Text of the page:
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Monday, August 12, 2013

Ancient Rome and Rich Farmland

Rich Farmland
"Tell me, all you who have journeyed through many lands, have you seen a more richly farmed land than Italy?" asked the Roman writer Varro in the first century B.C. From earliest times, the fertile land and mild climate of Italy attracted many settlers. The Italian peninsula had more arable (AIR »uh« buhl) land than the Balkan Peninsula, where the ancient Greeks lived. Arable land is land that can be used to grow crops. Early settlers were able to grow many different crops instead of importing them from other places.

Ancient Rome

Many rivers in Italy carry mineral-rich silt that creates good farmland. The peninsula's volcanoes have also made much of Italy's soil rich with volcanic ash. Most of the volcanoes have been extinct for a long time. An extinct volcano is a volcano that will never again erupt.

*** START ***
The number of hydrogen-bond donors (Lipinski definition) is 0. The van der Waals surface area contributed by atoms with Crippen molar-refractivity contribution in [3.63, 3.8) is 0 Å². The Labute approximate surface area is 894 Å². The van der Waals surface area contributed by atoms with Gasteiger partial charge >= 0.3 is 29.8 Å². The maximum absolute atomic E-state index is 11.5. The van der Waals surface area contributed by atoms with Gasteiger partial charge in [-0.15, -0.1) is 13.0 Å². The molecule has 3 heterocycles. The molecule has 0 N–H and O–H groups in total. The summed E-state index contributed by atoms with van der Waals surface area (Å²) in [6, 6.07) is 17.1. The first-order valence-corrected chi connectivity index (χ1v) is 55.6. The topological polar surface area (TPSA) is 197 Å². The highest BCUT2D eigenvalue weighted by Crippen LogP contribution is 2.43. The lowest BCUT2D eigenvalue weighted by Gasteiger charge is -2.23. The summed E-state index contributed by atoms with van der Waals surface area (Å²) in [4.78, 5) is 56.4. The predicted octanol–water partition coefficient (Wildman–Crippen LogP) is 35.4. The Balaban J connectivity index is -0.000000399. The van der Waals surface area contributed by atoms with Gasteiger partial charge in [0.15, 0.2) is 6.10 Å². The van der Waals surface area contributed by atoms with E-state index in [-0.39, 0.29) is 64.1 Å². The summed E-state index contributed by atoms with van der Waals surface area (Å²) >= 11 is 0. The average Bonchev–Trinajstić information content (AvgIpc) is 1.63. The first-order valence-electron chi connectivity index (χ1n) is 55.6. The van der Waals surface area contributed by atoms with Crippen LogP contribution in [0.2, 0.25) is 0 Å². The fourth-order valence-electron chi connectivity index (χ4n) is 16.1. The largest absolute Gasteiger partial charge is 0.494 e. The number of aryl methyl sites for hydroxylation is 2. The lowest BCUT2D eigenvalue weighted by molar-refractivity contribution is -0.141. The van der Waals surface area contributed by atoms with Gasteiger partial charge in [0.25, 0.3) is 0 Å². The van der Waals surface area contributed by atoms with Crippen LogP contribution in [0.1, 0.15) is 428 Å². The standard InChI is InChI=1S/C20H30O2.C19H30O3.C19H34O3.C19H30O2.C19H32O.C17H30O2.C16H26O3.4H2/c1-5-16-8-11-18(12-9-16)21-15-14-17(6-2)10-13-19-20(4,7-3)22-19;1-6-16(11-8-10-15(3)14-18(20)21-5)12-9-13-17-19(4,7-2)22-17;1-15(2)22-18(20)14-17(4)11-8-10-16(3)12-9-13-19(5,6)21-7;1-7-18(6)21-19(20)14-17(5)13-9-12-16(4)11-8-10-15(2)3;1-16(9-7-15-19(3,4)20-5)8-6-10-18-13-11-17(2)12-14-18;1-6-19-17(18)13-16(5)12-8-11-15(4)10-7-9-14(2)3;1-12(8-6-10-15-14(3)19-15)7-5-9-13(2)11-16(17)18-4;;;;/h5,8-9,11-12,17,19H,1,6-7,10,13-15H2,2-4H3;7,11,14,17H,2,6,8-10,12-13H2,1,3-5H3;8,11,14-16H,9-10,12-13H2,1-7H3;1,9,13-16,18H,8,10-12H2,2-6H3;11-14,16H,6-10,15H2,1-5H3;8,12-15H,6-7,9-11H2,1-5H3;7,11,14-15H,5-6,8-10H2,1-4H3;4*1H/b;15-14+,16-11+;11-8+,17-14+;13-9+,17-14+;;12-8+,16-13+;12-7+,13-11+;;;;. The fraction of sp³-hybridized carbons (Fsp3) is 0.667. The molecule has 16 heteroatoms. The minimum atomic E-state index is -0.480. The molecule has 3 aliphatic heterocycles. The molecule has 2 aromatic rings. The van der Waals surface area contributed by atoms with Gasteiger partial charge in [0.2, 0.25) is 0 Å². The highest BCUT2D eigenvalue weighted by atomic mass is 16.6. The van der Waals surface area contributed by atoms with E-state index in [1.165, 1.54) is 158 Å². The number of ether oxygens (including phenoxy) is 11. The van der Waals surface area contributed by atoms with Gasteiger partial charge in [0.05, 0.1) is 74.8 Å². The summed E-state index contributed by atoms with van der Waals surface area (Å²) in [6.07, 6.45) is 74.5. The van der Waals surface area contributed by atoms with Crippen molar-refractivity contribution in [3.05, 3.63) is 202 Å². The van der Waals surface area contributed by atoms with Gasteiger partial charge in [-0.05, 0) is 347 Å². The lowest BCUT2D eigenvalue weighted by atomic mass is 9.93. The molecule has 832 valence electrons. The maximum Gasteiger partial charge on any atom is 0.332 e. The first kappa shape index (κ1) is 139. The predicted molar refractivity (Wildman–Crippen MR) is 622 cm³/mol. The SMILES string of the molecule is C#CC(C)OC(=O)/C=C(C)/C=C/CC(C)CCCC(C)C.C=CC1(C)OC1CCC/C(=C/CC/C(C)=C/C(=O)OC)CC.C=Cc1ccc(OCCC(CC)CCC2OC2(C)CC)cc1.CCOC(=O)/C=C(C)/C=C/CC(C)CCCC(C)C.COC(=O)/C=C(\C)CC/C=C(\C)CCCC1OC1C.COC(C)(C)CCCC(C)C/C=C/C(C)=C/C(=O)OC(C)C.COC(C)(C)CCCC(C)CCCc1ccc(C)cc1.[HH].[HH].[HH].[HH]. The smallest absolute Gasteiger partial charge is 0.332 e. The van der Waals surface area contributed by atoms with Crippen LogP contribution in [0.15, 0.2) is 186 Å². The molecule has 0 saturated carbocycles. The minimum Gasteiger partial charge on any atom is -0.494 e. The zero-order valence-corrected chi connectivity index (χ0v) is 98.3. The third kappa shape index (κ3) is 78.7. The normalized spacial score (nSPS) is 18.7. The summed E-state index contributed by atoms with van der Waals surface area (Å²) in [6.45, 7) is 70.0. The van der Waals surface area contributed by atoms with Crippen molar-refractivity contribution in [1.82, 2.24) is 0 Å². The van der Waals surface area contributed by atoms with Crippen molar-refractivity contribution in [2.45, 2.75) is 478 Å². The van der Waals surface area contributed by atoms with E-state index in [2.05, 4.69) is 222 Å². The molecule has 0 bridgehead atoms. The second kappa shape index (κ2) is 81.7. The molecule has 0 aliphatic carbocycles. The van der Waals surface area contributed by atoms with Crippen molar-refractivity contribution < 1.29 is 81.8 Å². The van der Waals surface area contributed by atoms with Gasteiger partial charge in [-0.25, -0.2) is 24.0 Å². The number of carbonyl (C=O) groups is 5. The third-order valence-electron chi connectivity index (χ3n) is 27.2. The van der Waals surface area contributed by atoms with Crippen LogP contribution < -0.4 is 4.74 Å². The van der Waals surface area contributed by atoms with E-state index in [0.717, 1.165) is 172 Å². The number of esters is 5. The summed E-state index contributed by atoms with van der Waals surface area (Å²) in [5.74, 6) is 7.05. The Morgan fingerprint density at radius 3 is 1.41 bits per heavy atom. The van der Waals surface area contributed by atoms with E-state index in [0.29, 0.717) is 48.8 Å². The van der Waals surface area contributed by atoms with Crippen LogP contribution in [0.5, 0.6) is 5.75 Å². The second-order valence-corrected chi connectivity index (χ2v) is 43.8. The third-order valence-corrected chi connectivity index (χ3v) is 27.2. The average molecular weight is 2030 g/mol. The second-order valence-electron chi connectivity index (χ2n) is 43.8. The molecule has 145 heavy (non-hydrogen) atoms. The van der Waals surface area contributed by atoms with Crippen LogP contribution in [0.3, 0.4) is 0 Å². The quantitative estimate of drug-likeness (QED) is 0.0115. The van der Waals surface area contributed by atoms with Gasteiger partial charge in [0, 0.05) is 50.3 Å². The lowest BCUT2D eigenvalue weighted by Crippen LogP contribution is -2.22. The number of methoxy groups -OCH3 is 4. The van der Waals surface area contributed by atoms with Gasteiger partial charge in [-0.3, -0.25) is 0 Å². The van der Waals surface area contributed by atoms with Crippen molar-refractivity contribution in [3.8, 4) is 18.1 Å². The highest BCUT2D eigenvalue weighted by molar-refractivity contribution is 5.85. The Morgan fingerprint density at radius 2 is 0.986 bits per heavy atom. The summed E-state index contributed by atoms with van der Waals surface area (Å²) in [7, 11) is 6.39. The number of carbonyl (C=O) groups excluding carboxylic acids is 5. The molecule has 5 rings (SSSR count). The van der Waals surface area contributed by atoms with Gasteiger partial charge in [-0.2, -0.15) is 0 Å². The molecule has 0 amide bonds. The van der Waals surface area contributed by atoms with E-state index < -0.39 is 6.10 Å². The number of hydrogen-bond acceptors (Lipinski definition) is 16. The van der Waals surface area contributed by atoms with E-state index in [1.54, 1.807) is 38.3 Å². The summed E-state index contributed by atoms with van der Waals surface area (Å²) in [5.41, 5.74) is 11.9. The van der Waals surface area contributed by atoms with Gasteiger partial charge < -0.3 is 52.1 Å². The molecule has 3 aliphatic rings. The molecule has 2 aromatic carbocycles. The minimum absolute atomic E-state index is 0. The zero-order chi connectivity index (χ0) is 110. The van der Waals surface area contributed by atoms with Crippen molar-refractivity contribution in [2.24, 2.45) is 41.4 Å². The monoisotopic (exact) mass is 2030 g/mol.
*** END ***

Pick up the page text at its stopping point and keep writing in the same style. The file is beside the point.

Ancient Rome
Around 1000 B.C. people from central Europe began migrating into the Italian peninsula. These people, who became known as the Latins, settled on land south of the Tiber River. There they raised crops, such as wheat and barley; peas, beans, and other vegetables; and figs, grapes, and olives. They also herded sheep, goats, and cattle. Latin women spun sheep's wool and wove it into fabric for clothing. These early farmers and herders were the ancestors of the Romans.

Ancient Rome
Why was the area along the Tiber River a good place to settle?


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